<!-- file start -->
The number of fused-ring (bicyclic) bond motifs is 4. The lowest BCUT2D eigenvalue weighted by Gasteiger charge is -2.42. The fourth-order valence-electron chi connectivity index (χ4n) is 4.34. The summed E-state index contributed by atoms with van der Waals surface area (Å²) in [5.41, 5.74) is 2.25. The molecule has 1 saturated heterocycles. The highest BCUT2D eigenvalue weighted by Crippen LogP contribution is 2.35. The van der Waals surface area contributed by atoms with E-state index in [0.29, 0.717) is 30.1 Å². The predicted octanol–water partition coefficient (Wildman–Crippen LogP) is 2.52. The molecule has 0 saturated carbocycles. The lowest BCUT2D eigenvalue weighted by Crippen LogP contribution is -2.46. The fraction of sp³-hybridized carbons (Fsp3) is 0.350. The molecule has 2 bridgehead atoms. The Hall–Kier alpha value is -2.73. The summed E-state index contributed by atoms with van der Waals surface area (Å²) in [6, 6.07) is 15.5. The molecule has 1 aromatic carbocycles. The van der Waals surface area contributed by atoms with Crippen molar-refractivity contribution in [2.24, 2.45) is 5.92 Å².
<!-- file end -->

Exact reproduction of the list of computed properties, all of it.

The number of fused-ring (bicyclic) bond motifs is 4. The lowest BCUT2D eigenvalue weighted by Gasteiger charge is -2.42. The fourth-order valence-electron chi connectivity index (χ4n) is 4.34. The summed E-state index contributed by atoms with van der Waals surface area (Å²) in [5.41, 5.74) is 2.25. The molecule has 1 saturated heterocycles. The highest BCUT2D eigenvalue weighted by Crippen LogP contribution is 2.35. The van der Waals surface area contributed by atoms with E-state index in [0.29, 0.717) is 30.1 Å². The predicted octanol–water partition coefficient (Wildman–Crippen LogP) is 2.52. The molecule has 0 saturated carbocycles. The lowest BCUT2D eigenvalue weighted by Crippen LogP contribution is -2.46. The fraction of sp³-hybridized carbons (Fsp3) is 0.350. The molecule has 2 bridgehead atoms. The Hall–Kier alpha value is -2.73. The summed E-state index contributed by atoms with van der Waals surface area (Å²) in [6, 6.07) is 15.5. The molecule has 1 aromatic carbocycles. The van der Waals surface area contributed by atoms with Crippen molar-refractivity contribution in [2.24, 2.45) is 5.92 Å².